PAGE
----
If you’re a bonafide fashionista but your budget is constantly cramping your style, then consider this your go-to guide to personal finances. Wouldn’t we all love to live in a world where you could buy a pair of Christian Louboutin heels and that hot-off-the-runway LBD without a second thought? Blogger Rosalyn Hoffman shows you how to pull together chic, affordable styles and without breaking the bank.
What I Know Now: Letters to My Younger Self by Ellyn Spragins
There’s a lot of things I would tell myself if I could go back in time — things like don’t stress about that job interview, or it’s OK to forfeit a Friday night for myself instead of the kegger party every once in a while, or how that exam I failed in Introduction to Logic freshman semester is not the end of the world (despite how I felt at the time). So if you could write a letter to your younger self, what would you say? This question is what inspired writer Ellyn Spragins to approach 41 women, from singer Macy Gray to designer Eileen Fisher and poet Maya Angelou, about what they wish they had known when they were younger. Their collection of letters teaches us their learned life lessons for twenty-something ladies, but without Mom’s preachy, “I told you so.”
The Joy Luck Club by Amy Tan
We’ve all had those moments with Mom — she embarrasses you or judges you, or she just generally doesn’t understand you. The Joy Luck Club is about four women who immigrate from their homeland of China to America to make better lives for themselves. Their daughters, having grown up in America, don’t see eye to eye with their mothers who are culturally and generationally different. You may not always see eye to eye with your mom, but if you read this novel, you might come to better understand that there’s a reason why she’ll always be your best friend.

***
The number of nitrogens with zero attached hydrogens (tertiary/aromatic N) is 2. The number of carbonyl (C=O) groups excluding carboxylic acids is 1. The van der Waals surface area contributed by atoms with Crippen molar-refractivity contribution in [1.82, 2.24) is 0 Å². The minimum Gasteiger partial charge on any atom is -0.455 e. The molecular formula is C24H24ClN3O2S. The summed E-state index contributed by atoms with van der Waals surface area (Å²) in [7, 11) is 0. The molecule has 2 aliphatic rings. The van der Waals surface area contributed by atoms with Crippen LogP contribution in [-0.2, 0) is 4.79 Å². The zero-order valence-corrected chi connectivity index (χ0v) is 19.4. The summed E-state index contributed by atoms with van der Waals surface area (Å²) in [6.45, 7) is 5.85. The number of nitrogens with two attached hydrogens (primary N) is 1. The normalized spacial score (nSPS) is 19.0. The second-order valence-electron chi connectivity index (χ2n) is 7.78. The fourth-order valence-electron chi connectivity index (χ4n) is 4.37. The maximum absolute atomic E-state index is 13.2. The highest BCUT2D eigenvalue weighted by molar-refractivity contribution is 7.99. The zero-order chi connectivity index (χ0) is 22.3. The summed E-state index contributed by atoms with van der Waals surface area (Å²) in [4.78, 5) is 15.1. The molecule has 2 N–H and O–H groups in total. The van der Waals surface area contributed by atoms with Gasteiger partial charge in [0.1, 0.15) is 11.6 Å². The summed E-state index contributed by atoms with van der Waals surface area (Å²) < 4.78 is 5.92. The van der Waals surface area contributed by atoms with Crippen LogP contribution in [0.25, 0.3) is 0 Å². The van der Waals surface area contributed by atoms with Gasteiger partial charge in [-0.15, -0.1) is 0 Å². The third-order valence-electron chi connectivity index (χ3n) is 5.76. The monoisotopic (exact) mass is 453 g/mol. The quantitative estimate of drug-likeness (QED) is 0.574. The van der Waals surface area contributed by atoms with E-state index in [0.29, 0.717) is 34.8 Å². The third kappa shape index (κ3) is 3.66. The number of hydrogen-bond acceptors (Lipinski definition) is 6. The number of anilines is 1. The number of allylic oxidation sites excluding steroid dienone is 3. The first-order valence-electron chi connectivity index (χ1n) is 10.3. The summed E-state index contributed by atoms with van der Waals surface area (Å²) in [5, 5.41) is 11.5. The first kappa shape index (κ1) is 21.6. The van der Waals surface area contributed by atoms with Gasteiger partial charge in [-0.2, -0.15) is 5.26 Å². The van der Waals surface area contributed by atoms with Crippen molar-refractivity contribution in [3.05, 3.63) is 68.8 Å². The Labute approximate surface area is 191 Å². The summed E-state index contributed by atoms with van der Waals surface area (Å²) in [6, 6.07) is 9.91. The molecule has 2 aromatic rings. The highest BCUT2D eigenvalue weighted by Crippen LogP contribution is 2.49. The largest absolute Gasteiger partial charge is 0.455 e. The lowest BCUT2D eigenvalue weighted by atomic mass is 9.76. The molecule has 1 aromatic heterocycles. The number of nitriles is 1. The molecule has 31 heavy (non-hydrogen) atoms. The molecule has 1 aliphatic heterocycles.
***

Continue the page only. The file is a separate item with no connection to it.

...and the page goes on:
What Did I Do Wrong? by Liz Pryor
As girls, we always like to say that we’ll be best friends forever (BFFs!), but as every girl knows, that’s not always the case. A break-up with your BFF is always more devastating than a romantic break-up. You’re not alone — Liz Pryor understands you perfectly. After her bestie suddenly stopped returning phone calls and kept blowing her off, magazine columnist Liz Pryor made it her mission to figure out why girls break up with us. If you’re going through a similar situation where a friend has basically dumped you even if without reason, this is a must-read!
20-Something, 20-Everything: A Quarter-life Woman’s Guide to Balance and Direction by Christine Hassler
I remember on my 21st birthday. I was out with my friends knocking back margaritas and eating too much pizza when I stopped and thought to myself, “Oh my god, I’m 21? When did that even happen?” I was experiencing what I guess you might call a quarter-life crisis. Author Christine Hassler explores through her book what it means to be a twenty-something girl and how to answer those pesky, if not a little scary, questions — Who am I? What do I want? How do I get it?
Single: The Art of Being Satisfied, Fulfilled and Independent by Judy Ford
Breaking up with a boyfriend really sucks, doesn’t it? But after late night talks with your bestie on the phone and after that pint of Ben and Jerry’s is scooped clean, you start to realize that being single is not the end of the world… in fact, it might be the start of something better! For all the twenty-something single ladies out there (cue Beyonce), this book reiterates how great it is to be independent.
What are some of your favorite books?
Alexandra Churchill has 21 post(s) on Love Twenty